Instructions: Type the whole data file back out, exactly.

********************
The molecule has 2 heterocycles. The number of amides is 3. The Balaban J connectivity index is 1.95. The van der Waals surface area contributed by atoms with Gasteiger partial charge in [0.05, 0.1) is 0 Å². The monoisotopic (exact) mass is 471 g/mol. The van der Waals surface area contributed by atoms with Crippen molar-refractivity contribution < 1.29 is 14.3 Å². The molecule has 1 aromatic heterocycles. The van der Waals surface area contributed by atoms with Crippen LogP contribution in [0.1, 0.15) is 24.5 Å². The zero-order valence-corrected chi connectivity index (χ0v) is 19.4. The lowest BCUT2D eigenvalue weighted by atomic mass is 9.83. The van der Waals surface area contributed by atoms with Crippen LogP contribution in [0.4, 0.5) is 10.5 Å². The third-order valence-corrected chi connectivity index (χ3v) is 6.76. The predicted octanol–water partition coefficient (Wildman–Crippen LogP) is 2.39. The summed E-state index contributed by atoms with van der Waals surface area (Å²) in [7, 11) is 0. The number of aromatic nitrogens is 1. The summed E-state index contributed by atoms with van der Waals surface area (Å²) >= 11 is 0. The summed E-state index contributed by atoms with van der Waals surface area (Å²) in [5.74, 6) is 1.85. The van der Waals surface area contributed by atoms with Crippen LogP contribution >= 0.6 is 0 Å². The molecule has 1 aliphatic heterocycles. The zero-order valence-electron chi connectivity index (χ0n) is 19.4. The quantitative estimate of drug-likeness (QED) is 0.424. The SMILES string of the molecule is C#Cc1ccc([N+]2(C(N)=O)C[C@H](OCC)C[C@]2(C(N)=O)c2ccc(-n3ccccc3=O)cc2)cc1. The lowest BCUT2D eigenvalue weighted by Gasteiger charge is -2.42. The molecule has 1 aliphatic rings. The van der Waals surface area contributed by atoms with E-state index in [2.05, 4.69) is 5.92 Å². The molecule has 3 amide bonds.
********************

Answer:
The molecule has 2 heterocycles. The number of amides is 3. The Balaban J connectivity index is 1.95. The van der Waals surface area contributed by atoms with Gasteiger partial charge in [0.05, 0.1) is 0 Å². The monoisotopic (exact) mass is 471 g/mol. The van der Waals surface area contributed by atoms with Crippen molar-refractivity contribution < 1.29 is 14.3 Å². The molecule has 1 aromatic heterocycles. The van der Waals surface area contributed by atoms with Crippen LogP contribution in [0.1, 0.15) is 24.5 Å². The zero-order valence-corrected chi connectivity index (χ0v) is 19.4. The lowest BCUT2D eigenvalue weighted by atomic mass is 9.83. The van der Waals surface area contributed by atoms with Crippen LogP contribution in [0.4, 0.5) is 10.5 Å². The third-order valence-corrected chi connectivity index (χ3v) is 6.76. The predicted octanol–water partition coefficient (Wildman–Crippen LogP) is 2.39. The summed E-state index contributed by atoms with van der Waals surface area (Å²) in [7, 11) is 0. The number of aromatic nitrogens is 1. The summed E-state index contributed by atoms with van der Waals surface area (Å²) >= 11 is 0. The summed E-state index contributed by atoms with van der Waals surface area (Å²) in [5.74, 6) is 1.85. The van der Waals surface area contributed by atoms with Crippen LogP contribution >= 0.6 is 0 Å². The molecule has 1 aliphatic heterocycles. The zero-order valence-electron chi connectivity index (χ0n) is 19.4. The quantitative estimate of drug-likeness (QED) is 0.424. The SMILES string of the molecule is C#Cc1ccc([N+]2(C(N)=O)C[C@H](OCC)C[C@]2(C(N)=O)c2ccc(-n3ccccc3=O)cc2)cc1. The lowest BCUT2D eigenvalue weighted by Gasteiger charge is -2.42. The molecule has 1 aliphatic rings. The van der Waals surface area contributed by atoms with E-state index in [2.05, 4.69) is 5.92 Å². The molecule has 3 amide bonds.